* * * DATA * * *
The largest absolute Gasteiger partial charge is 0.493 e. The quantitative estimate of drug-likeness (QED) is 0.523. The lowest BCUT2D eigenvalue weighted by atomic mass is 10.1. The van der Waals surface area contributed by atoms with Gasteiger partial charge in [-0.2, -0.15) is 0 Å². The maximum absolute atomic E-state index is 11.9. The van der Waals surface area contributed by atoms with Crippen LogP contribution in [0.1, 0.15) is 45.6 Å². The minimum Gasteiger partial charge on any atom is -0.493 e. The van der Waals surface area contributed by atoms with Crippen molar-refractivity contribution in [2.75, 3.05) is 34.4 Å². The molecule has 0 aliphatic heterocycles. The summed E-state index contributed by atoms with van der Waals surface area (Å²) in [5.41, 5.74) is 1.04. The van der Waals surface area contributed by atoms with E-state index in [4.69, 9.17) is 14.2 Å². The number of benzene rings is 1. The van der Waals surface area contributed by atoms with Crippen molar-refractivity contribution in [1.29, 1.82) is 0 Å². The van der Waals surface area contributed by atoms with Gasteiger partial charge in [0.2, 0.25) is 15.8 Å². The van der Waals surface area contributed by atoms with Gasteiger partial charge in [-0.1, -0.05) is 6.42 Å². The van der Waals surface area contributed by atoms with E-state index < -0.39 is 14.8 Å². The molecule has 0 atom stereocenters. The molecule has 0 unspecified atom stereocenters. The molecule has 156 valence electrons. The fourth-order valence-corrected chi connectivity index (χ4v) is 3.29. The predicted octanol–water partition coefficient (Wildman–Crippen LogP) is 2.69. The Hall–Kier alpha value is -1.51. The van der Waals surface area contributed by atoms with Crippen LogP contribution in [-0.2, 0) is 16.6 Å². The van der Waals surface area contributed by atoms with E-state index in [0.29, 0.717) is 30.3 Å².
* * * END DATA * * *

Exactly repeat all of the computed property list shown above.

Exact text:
The largest absolute Gasteiger partial charge is 0.493 e. The quantitative estimate of drug-likeness (QED) is 0.523. The lowest BCUT2D eigenvalue weighted by atomic mass is 10.1. The van der Waals surface area contributed by atoms with Gasteiger partial charge in [-0.2, -0.15) is 0 Å². The maximum absolute atomic E-state index is 11.9. The van der Waals surface area contributed by atoms with Crippen LogP contribution in [0.1, 0.15) is 45.6 Å². The minimum Gasteiger partial charge on any atom is -0.493 e. The van der Waals surface area contributed by atoms with Crippen molar-refractivity contribution in [2.75, 3.05) is 34.4 Å². The molecule has 0 aliphatic heterocycles. The summed E-state index contributed by atoms with van der Waals surface area (Å²) in [5.41, 5.74) is 1.04. The van der Waals surface area contributed by atoms with E-state index in [4.69, 9.17) is 14.2 Å². The number of benzene rings is 1. The van der Waals surface area contributed by atoms with Crippen molar-refractivity contribution in [1.29, 1.82) is 0 Å². The van der Waals surface area contributed by atoms with Gasteiger partial charge in [0.2, 0.25) is 15.8 Å². The van der Waals surface area contributed by atoms with Gasteiger partial charge in [-0.1, -0.05) is 6.42 Å². The van der Waals surface area contributed by atoms with E-state index < -0.39 is 14.8 Å². The molecule has 0 atom stereocenters. The molecule has 0 unspecified atom stereocenters. The molecule has 156 valence electrons. The fourth-order valence-corrected chi connectivity index (χ4v) is 3.29. The predicted octanol–water partition coefficient (Wildman–Crippen LogP) is 2.69. The Hall–Kier alpha value is -1.51. The van der Waals surface area contributed by atoms with Crippen LogP contribution in [-0.2, 0) is 16.6 Å². The van der Waals surface area contributed by atoms with E-state index in [0.29, 0.717) is 30.3 Å².